In addition, Leavell has another “fun and different” solo album planned, aiming to go back into the recording studio in August.
The keyboard icon who first started touring with the Rolling Stones in 1982 has some Michigan connections, too, as a member of the occasional Werewolves band with South Haven guitarist Jimmy Dillon (“a great guy” now based in San Francisco) and playing with Mayer, who depends on Grand Haven sound engineer/recording studio owner Bill Chrysler for stage sound services.
Dillon marvels at the “finesse and taste” with which the veteran Rolling Stones keyboard player and longtime pal enhances the performances of the musicians around him.
“He is a crucial part of the stage show,” Dillon said of Leavell’s role as musical director for The Rolling Stones. “I think he really is the glue, and I know he told me that he and Mick work on the set list together and Chuck has their whole songbook at the ready.”
The keyboard player also has contributed to Dillon’s studio work and has helped out with fund-raising concerts for Dillon’s Blue Star Music Camps for young musicians.
“Chuck is special in many ways,” said Dillon, who still owns a beach house in South Haven, the city where his mother and sister live. “What I’ve noticed working with Chuck is he truly cares and is 100 percent present whether at a rehearsal in a session or during a show. Always a consummate professional and a real gentleman.
(Dillon, who once operated a Blue Star Music Camp in South Haven, is involved with some impressive projects himself along with his solo work. He’s currently musical director and guitarist for a new band with guitarist Carlos Santana, drummer Cindy Blackman Santana and singer-songwriter Tracy Blackman. “What a thrill for me to work with Carlos,” he said.)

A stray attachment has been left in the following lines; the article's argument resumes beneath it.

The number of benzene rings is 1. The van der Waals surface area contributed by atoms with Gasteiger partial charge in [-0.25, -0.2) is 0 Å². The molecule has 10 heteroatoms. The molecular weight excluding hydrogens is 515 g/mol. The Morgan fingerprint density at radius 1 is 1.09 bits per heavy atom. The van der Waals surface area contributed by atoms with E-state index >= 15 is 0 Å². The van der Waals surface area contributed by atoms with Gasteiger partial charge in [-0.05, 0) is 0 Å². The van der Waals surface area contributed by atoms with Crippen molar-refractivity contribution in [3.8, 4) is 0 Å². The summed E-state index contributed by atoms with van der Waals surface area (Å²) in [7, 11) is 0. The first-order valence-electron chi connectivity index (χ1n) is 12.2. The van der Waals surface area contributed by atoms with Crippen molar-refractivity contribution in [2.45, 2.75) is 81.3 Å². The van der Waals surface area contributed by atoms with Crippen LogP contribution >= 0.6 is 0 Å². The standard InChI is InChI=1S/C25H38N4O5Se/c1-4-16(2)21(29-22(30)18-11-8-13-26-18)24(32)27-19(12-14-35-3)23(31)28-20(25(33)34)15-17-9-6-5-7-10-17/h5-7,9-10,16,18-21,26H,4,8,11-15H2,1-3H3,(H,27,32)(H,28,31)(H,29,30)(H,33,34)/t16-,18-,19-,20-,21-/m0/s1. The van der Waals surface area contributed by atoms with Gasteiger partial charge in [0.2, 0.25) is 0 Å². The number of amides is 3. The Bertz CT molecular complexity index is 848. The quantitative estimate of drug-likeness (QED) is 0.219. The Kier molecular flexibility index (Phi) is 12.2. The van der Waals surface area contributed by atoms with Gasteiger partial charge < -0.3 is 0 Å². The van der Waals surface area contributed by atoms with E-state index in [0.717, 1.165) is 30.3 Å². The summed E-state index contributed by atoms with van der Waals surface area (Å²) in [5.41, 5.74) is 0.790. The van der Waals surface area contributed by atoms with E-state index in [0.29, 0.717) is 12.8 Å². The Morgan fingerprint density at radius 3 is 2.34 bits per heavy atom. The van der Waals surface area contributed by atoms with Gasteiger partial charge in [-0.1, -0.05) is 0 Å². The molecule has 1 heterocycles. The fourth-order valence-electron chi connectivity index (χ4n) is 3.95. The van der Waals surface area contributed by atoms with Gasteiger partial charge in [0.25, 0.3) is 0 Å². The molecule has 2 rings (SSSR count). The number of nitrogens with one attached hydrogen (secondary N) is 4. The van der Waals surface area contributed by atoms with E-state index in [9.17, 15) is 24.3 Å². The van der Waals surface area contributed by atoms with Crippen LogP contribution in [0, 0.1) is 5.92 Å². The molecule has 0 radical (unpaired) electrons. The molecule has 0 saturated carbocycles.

There’s another Michigan connection in The Rolling Stones, too: Stones saxophonist and Tecumseh native Tim Ries – joined on stage for this year’s tour by saxophonist Karl Denson – received his master’s of music degree from the University of Michigan and also has taught at the Interlochen Arts Academy.
Considering the success of the current Zip Code Tour, what does Leavell think about rumors that a new Rolling Stones studio album might be a possibility as well as continued touring?
“Only the four principals can answer that,” Leavell said. “As for my own perspective, I’d love to see another record. But again, that is their call. As for the touring, that is also up to them. I’m there to do my bit as long as they want to continue. We’ll all have to wait and see.”
Tickets — $175-$350 — for Wednesday’s Detroit concert available online here. (The $69.50 and $99.50 tickets are sold out.) Cincinnati indie-rock band Walk the Moon opens the show.
CHUCK LEAVELL’S TOP 11 ROLLING STONES SONGS: THE LOCAL SPINS GUEST PLAYLIST
1. “Honky Tonk Women” – I remember hearing it for the first time. I was living in Nashville with a band and the guitar player came in the house with it. He had heard it on the radio and went straight to the store to buy it. We listened to it all that day over and over.
2. “Can’t You Hear Me Knocking” – One of the few Stones songs that has a ‘jam’ element to it. Brilliantly played from start to finish.
3. “Jumping Jack Flash” – Any song that starts with the lyric, “I was born in a crossfire hurricane,” one knows is going to be great.
4. “Happy” – A classic Keith song … and hey, as the lyric says, Don’t we all “need a love to keep me happy”?
5. “It’s Only Rock ‘ Roll (But I Like It)” – … and we all ‘Like it, like it, yes we do!’
6. “Gimme Shelter” – Powerful in every way.
7. “Midnight Rambler” – Another great ‘jam’ song and I love the tempo changes.
8. “No Expectations” – Love the wistfulness in the music and the lyric.
9. “Losing My Touch” – An obscure one for sure, but a classic Keith ballad.
10. “Rip This Joint” – One of the fastest songs in the world.
11. “(I Can’t Get No) Satisfaction” – Obvious, I know, but hey, in my opinion the greatest rock song ever written. Period. I’ve played it literally over 1,000 times with the Stones and never gotten tired of it. Ever.
CHUCK LEAVELL: THE LOCAL SPINS GUEST PLAYLIST ON SPOTIFY